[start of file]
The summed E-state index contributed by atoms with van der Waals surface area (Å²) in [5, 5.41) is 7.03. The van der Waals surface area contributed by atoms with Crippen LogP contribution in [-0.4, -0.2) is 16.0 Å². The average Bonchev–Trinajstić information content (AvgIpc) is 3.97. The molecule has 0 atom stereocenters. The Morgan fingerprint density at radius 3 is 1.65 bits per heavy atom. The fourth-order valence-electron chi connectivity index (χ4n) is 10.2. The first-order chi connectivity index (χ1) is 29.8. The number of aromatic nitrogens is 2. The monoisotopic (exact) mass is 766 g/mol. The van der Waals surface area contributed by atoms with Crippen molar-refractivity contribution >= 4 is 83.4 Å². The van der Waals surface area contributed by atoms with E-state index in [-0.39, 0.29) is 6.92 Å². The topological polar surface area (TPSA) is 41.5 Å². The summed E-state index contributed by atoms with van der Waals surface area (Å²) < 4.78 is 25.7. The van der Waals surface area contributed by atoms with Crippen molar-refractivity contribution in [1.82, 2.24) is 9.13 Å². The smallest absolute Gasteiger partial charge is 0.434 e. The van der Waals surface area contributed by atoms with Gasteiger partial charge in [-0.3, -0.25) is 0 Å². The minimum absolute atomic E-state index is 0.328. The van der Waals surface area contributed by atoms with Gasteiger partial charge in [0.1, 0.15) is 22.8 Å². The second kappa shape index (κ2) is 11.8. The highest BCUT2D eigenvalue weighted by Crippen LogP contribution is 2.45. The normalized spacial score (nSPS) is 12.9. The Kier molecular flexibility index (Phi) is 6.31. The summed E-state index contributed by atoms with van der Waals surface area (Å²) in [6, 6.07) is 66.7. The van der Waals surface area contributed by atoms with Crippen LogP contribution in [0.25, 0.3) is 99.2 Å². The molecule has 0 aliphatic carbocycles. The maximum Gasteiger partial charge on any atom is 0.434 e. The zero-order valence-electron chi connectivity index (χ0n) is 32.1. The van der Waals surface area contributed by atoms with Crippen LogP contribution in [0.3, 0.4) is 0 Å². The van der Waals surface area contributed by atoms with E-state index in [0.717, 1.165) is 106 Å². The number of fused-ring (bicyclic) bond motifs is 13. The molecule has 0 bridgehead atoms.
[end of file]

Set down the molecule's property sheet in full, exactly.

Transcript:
The summed E-state index contributed by atoms with van der Waals surface area (Å²) in [5, 5.41) is 7.03. The van der Waals surface area contributed by atoms with Crippen LogP contribution in [-0.4, -0.2) is 16.0 Å². The average Bonchev–Trinajstić information content (AvgIpc) is 3.97. The molecule has 0 atom stereocenters. The Morgan fingerprint density at radius 3 is 1.65 bits per heavy atom. The fourth-order valence-electron chi connectivity index (χ4n) is 10.2. The first-order chi connectivity index (χ1) is 29.8. The number of aromatic nitrogens is 2. The monoisotopic (exact) mass is 766 g/mol. The van der Waals surface area contributed by atoms with Crippen molar-refractivity contribution >= 4 is 83.4 Å². The van der Waals surface area contributed by atoms with E-state index in [-0.39, 0.29) is 6.92 Å². The topological polar surface area (TPSA) is 41.5 Å². The summed E-state index contributed by atoms with van der Waals surface area (Å²) < 4.78 is 25.7. The van der Waals surface area contributed by atoms with Crippen molar-refractivity contribution in [1.82, 2.24) is 9.13 Å². The smallest absolute Gasteiger partial charge is 0.434 e. The van der Waals surface area contributed by atoms with Gasteiger partial charge in [-0.3, -0.25) is 0 Å². The minimum absolute atomic E-state index is 0.328. The van der Waals surface area contributed by atoms with Gasteiger partial charge in [0.1, 0.15) is 22.8 Å². The second kappa shape index (κ2) is 11.8. The highest BCUT2D eigenvalue weighted by Crippen LogP contribution is 2.45. The normalized spacial score (nSPS) is 12.9. The Kier molecular flexibility index (Phi) is 6.31. The summed E-state index contributed by atoms with van der Waals surface area (Å²) in [6, 6.07) is 66.7. The van der Waals surface area contributed by atoms with Crippen LogP contribution in [0.25, 0.3) is 99.2 Å². The molecule has 0 aliphatic carbocycles. The maximum Gasteiger partial charge on any atom is 0.434 e. The zero-order valence-electron chi connectivity index (χ0n) is 32.1. The van der Waals surface area contributed by atoms with Crippen LogP contribution in [0.3, 0.4) is 0 Å². The van der Waals surface area contributed by atoms with E-state index in [0.717, 1.165) is 106 Å². The number of fused-ring (bicyclic) bond motifs is 13. The molecule has 0 bridgehead atoms.